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NewsFlash | Warrior Care

NewsFlash | Warrior Care

United States Armed Forces Joint Color GuardWarrior Care - The mission is to proactively support wounded, ill, and injured Service members in their recovery and reintegration or transition to civilian life. Warrior Care honors the opportunity to provide assistance to spouses and dependents of veterans who honorably served in our Nation's armed forces. The Department of Defense (DoD) and the United States Department of Veterans Affairs (VA) reaffirms its commitment that there is no higher priority than caring for the wounded, ill, and injured service members who have sacrificed so much. DoD, Military Services, VA, and collaborating organizations mark Warrior Care Month in November by highlighting the strength and resilience – physically, mentally, and spiritually – of our wounded, ill, and injured service members and their families and caregivers. The effort is aimed at raising awareness of the recovery coordination resources and programs available today and inspiring year-round discussions regarding today’s warrior care priorities.

U.S. Army Recovery Care Program - Through the use of Soldier Recovery Units (SRUs), the U.S. Army Recovery Care Program manages the recovery of wounded, ill and injured Soldiers through a comprehensive program of medical care, rehabilitation, professional development, and achievement of personal goals. The program also provides resources and advocacy for families and caregivers of Soldiers recovering in the program.

U.S. Navy Wounded Warrior - The U.S. Navy’s sole organization for coordinating the non-medical care of seriously wounded, ill and injured Sailors and Coast Guardsmen, and providing resources and support to their families. Eligibility for Navy Wounded Warrior is not limited to Sailors and Coast Guardsmen with combat-related wounds or injuries. Recognized as the gold standard of care for the world-class support, Sailors and Coast Guardsman may self-refer to the U.S. Navy Wounded Warrior program or be referred by family members, command leadership or medical providers. Through proactive leadership, the program provides individually-tailored assistance designed to optimize the success of the wounded warriors’ recovery, rehabilitation and reintegration activities.

U.S. Marines Wounded Warrior Regiment - The Wounded Warrior Regiment provides leadership and ensures compliance with laws and Department of Defense (DoD) regulations related to the support, recovery, and non-medical care of combat and non-combat wounded, ill, and injured (WII) Marines, Sailors attached to Marine units, and their family members in order to maximize their recovery as they return to duty or transition to civilian life.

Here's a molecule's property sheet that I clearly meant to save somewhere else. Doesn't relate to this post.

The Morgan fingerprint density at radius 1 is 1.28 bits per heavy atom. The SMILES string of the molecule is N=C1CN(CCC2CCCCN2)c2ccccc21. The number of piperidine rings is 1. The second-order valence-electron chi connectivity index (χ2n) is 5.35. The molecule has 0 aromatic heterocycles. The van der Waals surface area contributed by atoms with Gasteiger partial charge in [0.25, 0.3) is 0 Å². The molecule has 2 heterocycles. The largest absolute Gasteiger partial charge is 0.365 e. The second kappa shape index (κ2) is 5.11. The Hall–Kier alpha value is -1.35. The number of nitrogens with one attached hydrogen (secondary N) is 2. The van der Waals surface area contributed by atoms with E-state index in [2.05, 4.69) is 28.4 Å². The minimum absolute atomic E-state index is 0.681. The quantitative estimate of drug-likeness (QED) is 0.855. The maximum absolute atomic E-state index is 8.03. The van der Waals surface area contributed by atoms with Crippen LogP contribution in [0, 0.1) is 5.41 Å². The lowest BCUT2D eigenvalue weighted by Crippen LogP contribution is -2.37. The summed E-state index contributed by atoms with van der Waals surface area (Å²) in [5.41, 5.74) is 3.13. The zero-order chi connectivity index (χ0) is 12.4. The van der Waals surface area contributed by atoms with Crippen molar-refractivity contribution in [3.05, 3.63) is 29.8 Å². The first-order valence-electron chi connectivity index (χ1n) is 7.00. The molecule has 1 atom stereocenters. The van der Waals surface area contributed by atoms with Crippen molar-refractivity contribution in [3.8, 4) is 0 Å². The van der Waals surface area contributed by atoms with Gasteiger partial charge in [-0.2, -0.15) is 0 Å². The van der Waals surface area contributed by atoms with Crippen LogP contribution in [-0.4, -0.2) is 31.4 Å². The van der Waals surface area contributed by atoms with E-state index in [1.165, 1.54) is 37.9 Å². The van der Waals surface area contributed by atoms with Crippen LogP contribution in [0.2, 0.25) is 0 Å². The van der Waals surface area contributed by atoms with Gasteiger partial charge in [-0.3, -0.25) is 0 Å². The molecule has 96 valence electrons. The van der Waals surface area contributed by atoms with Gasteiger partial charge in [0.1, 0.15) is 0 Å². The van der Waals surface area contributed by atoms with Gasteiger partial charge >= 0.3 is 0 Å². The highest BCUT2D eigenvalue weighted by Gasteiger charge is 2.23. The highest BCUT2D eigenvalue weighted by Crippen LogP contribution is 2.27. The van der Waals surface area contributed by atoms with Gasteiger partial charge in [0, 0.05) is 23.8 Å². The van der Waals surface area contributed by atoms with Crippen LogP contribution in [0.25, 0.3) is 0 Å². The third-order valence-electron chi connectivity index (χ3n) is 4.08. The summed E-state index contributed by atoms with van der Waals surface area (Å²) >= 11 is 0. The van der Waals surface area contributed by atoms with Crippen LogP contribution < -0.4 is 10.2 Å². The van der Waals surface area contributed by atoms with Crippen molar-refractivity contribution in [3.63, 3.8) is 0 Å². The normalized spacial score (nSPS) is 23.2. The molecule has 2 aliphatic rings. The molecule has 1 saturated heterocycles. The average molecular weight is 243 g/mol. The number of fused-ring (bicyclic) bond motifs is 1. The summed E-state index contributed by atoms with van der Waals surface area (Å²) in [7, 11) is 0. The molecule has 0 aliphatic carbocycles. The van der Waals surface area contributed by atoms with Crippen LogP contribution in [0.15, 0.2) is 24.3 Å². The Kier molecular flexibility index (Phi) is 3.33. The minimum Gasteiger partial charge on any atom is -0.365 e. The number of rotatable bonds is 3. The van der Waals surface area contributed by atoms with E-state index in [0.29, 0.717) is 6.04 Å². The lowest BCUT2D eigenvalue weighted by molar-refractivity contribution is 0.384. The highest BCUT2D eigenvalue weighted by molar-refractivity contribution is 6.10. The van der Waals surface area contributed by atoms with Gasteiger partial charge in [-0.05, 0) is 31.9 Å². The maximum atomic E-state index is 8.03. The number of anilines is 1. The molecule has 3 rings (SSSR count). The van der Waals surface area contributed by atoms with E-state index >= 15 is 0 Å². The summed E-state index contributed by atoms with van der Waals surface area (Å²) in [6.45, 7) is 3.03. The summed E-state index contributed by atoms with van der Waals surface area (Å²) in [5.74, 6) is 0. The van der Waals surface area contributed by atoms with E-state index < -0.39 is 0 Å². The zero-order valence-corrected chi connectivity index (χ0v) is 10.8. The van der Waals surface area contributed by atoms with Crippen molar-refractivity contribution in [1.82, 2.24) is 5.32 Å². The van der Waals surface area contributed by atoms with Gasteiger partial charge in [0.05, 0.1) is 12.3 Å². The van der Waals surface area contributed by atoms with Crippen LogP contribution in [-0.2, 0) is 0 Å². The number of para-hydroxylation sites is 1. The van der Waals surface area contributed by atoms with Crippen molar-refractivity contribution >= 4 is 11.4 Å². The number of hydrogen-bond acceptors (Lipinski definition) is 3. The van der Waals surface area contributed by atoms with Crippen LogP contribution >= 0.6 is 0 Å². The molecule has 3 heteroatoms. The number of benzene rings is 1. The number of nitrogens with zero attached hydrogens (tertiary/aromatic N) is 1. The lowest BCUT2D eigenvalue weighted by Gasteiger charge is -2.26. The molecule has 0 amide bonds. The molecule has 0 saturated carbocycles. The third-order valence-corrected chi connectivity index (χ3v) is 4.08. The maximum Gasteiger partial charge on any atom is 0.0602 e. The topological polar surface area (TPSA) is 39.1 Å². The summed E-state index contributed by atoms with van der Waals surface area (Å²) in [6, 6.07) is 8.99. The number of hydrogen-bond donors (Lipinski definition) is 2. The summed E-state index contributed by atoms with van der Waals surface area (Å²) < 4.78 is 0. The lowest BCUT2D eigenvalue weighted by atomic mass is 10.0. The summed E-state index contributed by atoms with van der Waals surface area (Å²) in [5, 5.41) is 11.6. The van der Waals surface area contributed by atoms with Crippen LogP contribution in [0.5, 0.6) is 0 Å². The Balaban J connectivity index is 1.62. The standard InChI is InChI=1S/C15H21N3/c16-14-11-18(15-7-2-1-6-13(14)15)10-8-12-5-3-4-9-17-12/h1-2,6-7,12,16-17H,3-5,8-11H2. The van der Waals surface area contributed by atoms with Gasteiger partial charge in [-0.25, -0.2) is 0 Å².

U.S. Air Force Wounded Warrior - The United States Air Force Wounded Warrior Program (AFW2) is a Congressionally-mandated and Federally-funded organization tasked with taking care of U.S. Air Force wounded, ill, and injured Airmen, U.S. Space Force Guardians, Veterans, and their families. AFW2 provides personalized restorative care throughout their transformation back to duty, separation, or retirement, staying in contact with them throughout the process as an Airman For Life.

United States Navy Leap Frog with American Flag above the USS Midway CV-41 Museum in San Diego CaliforniaUSSOCOM Warrior Care Program - Providing non-medical advocacy and assistance to wounded, ill, and injured Special Operations Forces (SOF) service members and their families. The primary goal is to assist SOF wounded, ill, and injured in getting back to duty, operationally fit and mentally prepared. If the Wounded Warrior is not able to return to active duty, the Warrior Care program assists in the transition of the Wounded Warrior and his/her family to civilian life.

Wounded Warrior Project (WWP) - WWP began in 2003 as a small, grassroots effort providing simple care and comfort items to the hospital bedsides of the first wounded service members returning home from the conflicts in Iraq and Afghanistan. As their post-service needs evolved, so have our programs and services. Today, through our direct programs in mental health, career counseling, and long-term rehabilitative care, along with our advocacy efforts, we improve the lives of millions of warriors and their families.

Veteran Check-In - Veterans and service members experiencing difficulties in daily life or in distress can reach out to Check-In and trust that an advocate will find a licensed professional who can help. Connecting veterans with the support and services they need to live happier, healthier, more successful lives-and to make sure veterans are treated like people, not case numbers, every step of the care journey.

Wounded, III, and/or Injured Compensation and Benefits Handbook - Updated annually by the DoD in collaboration with U.S. Department of Veterans Affairs (VA), U.S. Department of Labor (DoL), U.S. Department of Education (ED), the U.S. Social Security Administration (SSA), and the U.S. Military Services. On active duty, most of your benefits come from the DoD. After you leave active duty, whether discharged or medically retired, you become eligible for a number of additional benefits from the United States Department of Veterans Affairs (VA). 

U.S. Marine Cpl. Jorge Salazar, assigned to the Wounded Warrior Battalion-West of Naval Medical Center in San Diego, California, walks toward an MH-60S Sea Hawk helicopter assigned to the Blackjacks of Helicopter Sea Combat Squadron (HSC) 21. The Defense Health Agency recently welcomed the Extremity Trauma and Amputation Center of Excellence to lead the advancement of extremity trauma-related research and clinical practice innovations. (Photo: U.S. Navy Mass Communication Specialist Seaman Justin W. Galvin)Education and Employment Initiatives (E2I) and Operation War Fighter (OWF) - E2I is available to all wounded, ill, and injured Service members in all branches of the military Services, as well as all components of those Services – Active, Guard and Reserve. Operation Warfighter (OWF) is a Department of Defense internship program that matches qualified wounded, ill and injured Service members with non-funded federal internships in order for them to gain valuable work experience during their recovery and rehabilitation. If you are a wounded, ill, or injured Service member looking for an opportunity like this or are a Transition Coordinator and know of a wounded, ill or injured Service member who would benefit from E2I, please contact us at